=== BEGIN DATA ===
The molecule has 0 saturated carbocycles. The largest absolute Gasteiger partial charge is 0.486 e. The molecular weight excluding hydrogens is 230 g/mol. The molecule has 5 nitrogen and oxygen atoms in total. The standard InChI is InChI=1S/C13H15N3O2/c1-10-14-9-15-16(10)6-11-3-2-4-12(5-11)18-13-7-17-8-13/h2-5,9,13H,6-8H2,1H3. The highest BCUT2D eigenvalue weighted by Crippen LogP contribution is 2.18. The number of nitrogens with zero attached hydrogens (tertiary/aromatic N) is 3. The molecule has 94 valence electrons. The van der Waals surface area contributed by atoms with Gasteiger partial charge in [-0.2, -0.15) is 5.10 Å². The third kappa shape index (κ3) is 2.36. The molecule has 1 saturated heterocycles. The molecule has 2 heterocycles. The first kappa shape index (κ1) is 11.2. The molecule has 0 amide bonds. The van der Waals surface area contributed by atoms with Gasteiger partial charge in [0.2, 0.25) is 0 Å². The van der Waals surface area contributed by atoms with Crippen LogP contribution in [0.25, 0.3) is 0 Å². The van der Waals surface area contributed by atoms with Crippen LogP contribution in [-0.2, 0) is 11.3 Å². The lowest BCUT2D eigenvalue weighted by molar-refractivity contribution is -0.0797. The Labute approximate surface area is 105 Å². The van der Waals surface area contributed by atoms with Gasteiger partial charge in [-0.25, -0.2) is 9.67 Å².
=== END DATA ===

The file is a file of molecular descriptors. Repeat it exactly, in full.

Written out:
The molecule has 0 saturated carbocycles. The largest absolute Gasteiger partial charge is 0.486 e. The molecular weight excluding hydrogens is 230 g/mol. The molecule has 5 nitrogen and oxygen atoms in total. The standard InChI is InChI=1S/C13H15N3O2/c1-10-14-9-15-16(10)6-11-3-2-4-12(5-11)18-13-7-17-8-13/h2-5,9,13H,6-8H2,1H3. The highest BCUT2D eigenvalue weighted by Crippen LogP contribution is 2.18. The number of nitrogens with zero attached hydrogens (tertiary/aromatic N) is 3. The molecule has 94 valence electrons. The van der Waals surface area contributed by atoms with Gasteiger partial charge in [-0.2, -0.15) is 5.10 Å². The third kappa shape index (κ3) is 2.36. The molecule has 1 saturated heterocycles. The molecule has 2 heterocycles. The first kappa shape index (κ1) is 11.2. The molecule has 0 amide bonds. The van der Waals surface area contributed by atoms with Gasteiger partial charge in [0.2, 0.25) is 0 Å². The van der Waals surface area contributed by atoms with Crippen LogP contribution in [0.25, 0.3) is 0 Å². The van der Waals surface area contributed by atoms with Crippen LogP contribution in [-0.2, 0) is 11.3 Å². The lowest BCUT2D eigenvalue weighted by molar-refractivity contribution is -0.0797. The Labute approximate surface area is 105 Å². The van der Waals surface area contributed by atoms with Gasteiger partial charge in [-0.25, -0.2) is 9.67 Å².